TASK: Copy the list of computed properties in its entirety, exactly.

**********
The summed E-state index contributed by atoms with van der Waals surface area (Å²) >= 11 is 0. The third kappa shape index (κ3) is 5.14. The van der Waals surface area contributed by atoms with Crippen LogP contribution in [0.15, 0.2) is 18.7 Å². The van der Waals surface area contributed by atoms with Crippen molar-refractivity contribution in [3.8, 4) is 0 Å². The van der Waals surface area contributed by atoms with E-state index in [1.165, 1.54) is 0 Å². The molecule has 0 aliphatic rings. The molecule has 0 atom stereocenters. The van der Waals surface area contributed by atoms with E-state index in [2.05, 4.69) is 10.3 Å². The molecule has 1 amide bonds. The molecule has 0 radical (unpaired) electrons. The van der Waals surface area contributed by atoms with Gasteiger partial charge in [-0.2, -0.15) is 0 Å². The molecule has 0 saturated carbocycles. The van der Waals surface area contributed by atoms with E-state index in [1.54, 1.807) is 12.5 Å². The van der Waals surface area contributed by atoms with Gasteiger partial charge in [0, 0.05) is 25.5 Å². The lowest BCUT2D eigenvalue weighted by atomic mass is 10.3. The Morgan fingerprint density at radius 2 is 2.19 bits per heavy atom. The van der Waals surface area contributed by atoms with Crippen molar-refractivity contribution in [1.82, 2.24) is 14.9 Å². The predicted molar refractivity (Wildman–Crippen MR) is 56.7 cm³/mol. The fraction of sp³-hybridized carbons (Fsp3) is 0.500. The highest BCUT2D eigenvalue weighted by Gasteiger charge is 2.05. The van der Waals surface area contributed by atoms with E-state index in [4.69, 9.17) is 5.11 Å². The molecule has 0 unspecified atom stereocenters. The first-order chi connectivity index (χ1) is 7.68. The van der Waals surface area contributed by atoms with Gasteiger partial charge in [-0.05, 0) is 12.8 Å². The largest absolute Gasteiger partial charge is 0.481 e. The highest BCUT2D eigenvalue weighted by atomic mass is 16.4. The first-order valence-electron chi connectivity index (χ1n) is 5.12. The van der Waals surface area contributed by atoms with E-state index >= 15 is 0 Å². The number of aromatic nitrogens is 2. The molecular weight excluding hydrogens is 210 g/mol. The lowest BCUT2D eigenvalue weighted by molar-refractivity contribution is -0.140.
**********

The summed E-state index contributed by atoms with van der Waals surface area (Å²) >= 11 is 0. The third kappa shape index (κ3) is 5.14. The van der Waals surface area contributed by atoms with Crippen LogP contribution in [0.15, 0.2) is 18.7 Å². The van der Waals surface area contributed by atoms with Crippen molar-refractivity contribution in [3.8, 4) is 0 Å². The van der Waals surface area contributed by atoms with E-state index in [1.165, 1.54) is 0 Å². The molecule has 0 aliphatic rings. The molecule has 0 atom stereocenters. The van der Waals surface area contributed by atoms with E-state index in [2.05, 4.69) is 10.3 Å². The molecule has 1 amide bonds. The molecule has 0 radical (unpaired) electrons. The van der Waals surface area contributed by atoms with Gasteiger partial charge in [-0.2, -0.15) is 0 Å². The molecule has 0 saturated carbocycles. The van der Waals surface area contributed by atoms with E-state index in [1.54, 1.807) is 12.5 Å². The van der Waals surface area contributed by atoms with Gasteiger partial charge in [0, 0.05) is 25.5 Å². The lowest BCUT2D eigenvalue weighted by atomic mass is 10.3. The Morgan fingerprint density at radius 2 is 2.19 bits per heavy atom. The van der Waals surface area contributed by atoms with Crippen molar-refractivity contribution in [1.82, 2.24) is 14.9 Å². The predicted molar refractivity (Wildman–Crippen MR) is 56.7 cm³/mol. The fraction of sp³-hybridized carbons (Fsp3) is 0.500. The highest BCUT2D eigenvalue weighted by Gasteiger charge is 2.05. The van der Waals surface area contributed by atoms with E-state index in [4.69, 9.17) is 5.11 Å². The molecule has 0 unspecified atom stereocenters. The first-order chi connectivity index (χ1) is 7.68. The van der Waals surface area contributed by atoms with Gasteiger partial charge in [-0.05, 0) is 12.8 Å². The largest absolute Gasteiger partial charge is 0.481 e. The highest BCUT2D eigenvalue weighted by atomic mass is 16.4. The first-order valence-electron chi connectivity index (χ1n) is 5.12. The van der Waals surface area contributed by atoms with E-state index >= 15 is 0 Å². The number of aromatic nitrogens is 2. The molecular weight excluding hydrogens is 210 g/mol. The lowest BCUT2D eigenvalue weighted by molar-refractivity contribution is -0.140.